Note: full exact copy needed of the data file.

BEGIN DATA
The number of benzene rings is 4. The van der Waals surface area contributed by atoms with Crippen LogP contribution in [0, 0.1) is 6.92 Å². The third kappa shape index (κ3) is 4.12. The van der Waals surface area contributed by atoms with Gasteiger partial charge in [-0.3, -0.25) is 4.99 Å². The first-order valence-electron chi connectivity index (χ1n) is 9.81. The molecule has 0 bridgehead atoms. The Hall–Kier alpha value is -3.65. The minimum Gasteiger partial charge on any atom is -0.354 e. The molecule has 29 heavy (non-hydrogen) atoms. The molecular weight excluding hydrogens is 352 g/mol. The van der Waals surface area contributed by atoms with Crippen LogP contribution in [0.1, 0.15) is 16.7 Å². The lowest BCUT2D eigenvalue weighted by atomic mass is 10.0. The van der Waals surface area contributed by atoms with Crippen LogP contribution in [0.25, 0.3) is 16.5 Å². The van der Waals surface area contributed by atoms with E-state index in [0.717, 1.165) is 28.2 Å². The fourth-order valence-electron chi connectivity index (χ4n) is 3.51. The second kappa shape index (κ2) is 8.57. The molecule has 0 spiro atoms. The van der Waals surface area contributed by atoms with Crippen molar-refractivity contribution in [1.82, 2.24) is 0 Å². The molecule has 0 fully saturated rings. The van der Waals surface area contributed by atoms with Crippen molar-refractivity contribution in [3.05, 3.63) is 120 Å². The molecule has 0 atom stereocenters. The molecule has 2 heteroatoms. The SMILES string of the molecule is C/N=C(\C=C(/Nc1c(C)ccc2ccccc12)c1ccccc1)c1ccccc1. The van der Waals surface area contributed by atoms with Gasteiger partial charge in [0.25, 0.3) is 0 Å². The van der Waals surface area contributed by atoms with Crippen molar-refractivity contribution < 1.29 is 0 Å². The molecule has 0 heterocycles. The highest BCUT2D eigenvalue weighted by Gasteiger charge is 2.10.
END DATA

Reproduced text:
The number of benzene rings is 4. The van der Waals surface area contributed by atoms with Crippen LogP contribution in [0, 0.1) is 6.92 Å². The third kappa shape index (κ3) is 4.12. The van der Waals surface area contributed by atoms with Gasteiger partial charge in [-0.3, -0.25) is 4.99 Å². The first-order valence-electron chi connectivity index (χ1n) is 9.81. The molecule has 0 bridgehead atoms. The Hall–Kier alpha value is -3.65. The minimum Gasteiger partial charge on any atom is -0.354 e. The molecule has 29 heavy (non-hydrogen) atoms. The molecular weight excluding hydrogens is 352 g/mol. The van der Waals surface area contributed by atoms with Crippen LogP contribution in [0.1, 0.15) is 16.7 Å². The lowest BCUT2D eigenvalue weighted by atomic mass is 10.0. The van der Waals surface area contributed by atoms with Crippen LogP contribution in [0.25, 0.3) is 16.5 Å². The van der Waals surface area contributed by atoms with E-state index in [0.717, 1.165) is 28.2 Å². The fourth-order valence-electron chi connectivity index (χ4n) is 3.51. The second kappa shape index (κ2) is 8.57. The molecule has 0 spiro atoms. The van der Waals surface area contributed by atoms with Crippen molar-refractivity contribution in [1.82, 2.24) is 0 Å². The molecule has 0 fully saturated rings. The van der Waals surface area contributed by atoms with Crippen molar-refractivity contribution in [3.05, 3.63) is 120 Å². The molecule has 0 atom stereocenters. The molecule has 2 heteroatoms. The SMILES string of the molecule is C/N=C(\C=C(/Nc1c(C)ccc2ccccc12)c1ccccc1)c1ccccc1. The van der Waals surface area contributed by atoms with Gasteiger partial charge in [0.25, 0.3) is 0 Å². The van der Waals surface area contributed by atoms with Crippen molar-refractivity contribution < 1.29 is 0 Å². The molecule has 0 heterocycles. The highest BCUT2D eigenvalue weighted by Gasteiger charge is 2.10.